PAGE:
2 Materials and methods

2.1 Sample and procedure

A personal survey was administered in Temuco, Chile, to a sample of 400 people. This number was obtained using the stratified random sampling formula with simple allocation for non-finite populations (N> 100,000), considering 95% confidence and 5% estimation error with p and q of 0.5 (Fernández, 2002). Thus, 200 USt and 200 WA were surveyed. The survey was applied in July and August 2013 in person, after the questionnaire had been validated by means of a preliminary test with 10% of the sample. The Bioethics Committee of the Universidad de La Frontera approved the present study.

2.2 Information collection instrument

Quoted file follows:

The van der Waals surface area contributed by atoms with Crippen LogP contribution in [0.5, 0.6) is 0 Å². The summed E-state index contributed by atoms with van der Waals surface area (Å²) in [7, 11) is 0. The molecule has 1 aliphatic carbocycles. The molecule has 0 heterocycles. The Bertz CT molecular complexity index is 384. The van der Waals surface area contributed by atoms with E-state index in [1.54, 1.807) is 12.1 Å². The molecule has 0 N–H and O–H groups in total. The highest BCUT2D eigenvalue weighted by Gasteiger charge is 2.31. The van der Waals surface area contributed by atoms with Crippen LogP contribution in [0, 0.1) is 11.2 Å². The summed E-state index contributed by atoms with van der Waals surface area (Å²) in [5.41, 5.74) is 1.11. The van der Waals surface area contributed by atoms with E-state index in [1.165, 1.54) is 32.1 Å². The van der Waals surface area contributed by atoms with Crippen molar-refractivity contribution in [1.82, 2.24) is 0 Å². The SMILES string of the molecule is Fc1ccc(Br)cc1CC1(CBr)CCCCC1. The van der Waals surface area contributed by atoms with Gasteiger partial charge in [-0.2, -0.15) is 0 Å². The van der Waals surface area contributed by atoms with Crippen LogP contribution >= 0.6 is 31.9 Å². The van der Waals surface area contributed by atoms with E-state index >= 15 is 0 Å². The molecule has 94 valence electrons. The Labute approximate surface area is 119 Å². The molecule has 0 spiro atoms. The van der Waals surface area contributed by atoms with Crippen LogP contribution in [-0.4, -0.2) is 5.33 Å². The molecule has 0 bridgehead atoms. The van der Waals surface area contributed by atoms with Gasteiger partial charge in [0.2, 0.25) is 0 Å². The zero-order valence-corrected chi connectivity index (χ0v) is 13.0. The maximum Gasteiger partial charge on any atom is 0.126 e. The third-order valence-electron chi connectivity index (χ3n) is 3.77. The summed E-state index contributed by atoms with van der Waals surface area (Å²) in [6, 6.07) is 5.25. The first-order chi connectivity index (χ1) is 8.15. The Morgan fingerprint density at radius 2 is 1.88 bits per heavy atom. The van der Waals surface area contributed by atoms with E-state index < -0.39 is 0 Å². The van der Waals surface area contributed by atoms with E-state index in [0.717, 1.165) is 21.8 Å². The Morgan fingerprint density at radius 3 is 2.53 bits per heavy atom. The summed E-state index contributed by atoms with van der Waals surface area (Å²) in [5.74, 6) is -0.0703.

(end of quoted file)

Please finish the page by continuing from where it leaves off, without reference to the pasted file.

A questionnaire with closed-ended questions was used to collect information to determine whether the respondents understood the meaning of a cloned or GM animal and the frequency of milk consumption. The questionnaire included the Satisfaction with Food-related Life (SWFL) scale, proposed and tested by Grunert et al. (2007) in eight European countries (Cronbach’s α: 0.81-0.85); the five items on the scale are grouped into a single dimension. The respondents were asked to indicate their degree of agreement with the five items using a 6-point Likert scale (1= disagree completely, 6= agree completely). The Spanish-language version of the SWFL was used, which has shown good levels of internal reliability in previous studies conducted in Chile (Schnettler et al., 2013, 2014). In this study, Cronbach’s α coefficients were 0.89 in the USt subsample and 0.83 in the WA subsample. Classification questions were included to establish gender, age, family size, area of residence, level of education of the head of the household, and possession of 10 household goods. The combination of these two latter variables in a matrix determines the socio-economic level, classified as ABC1 (high and upper middle), C2 (middle-middle), C3 (lower middle), D (low) and E (very low) (Adimark, 2004). The USt subsample was also asked about the study program in order to classify them as social science or natural science.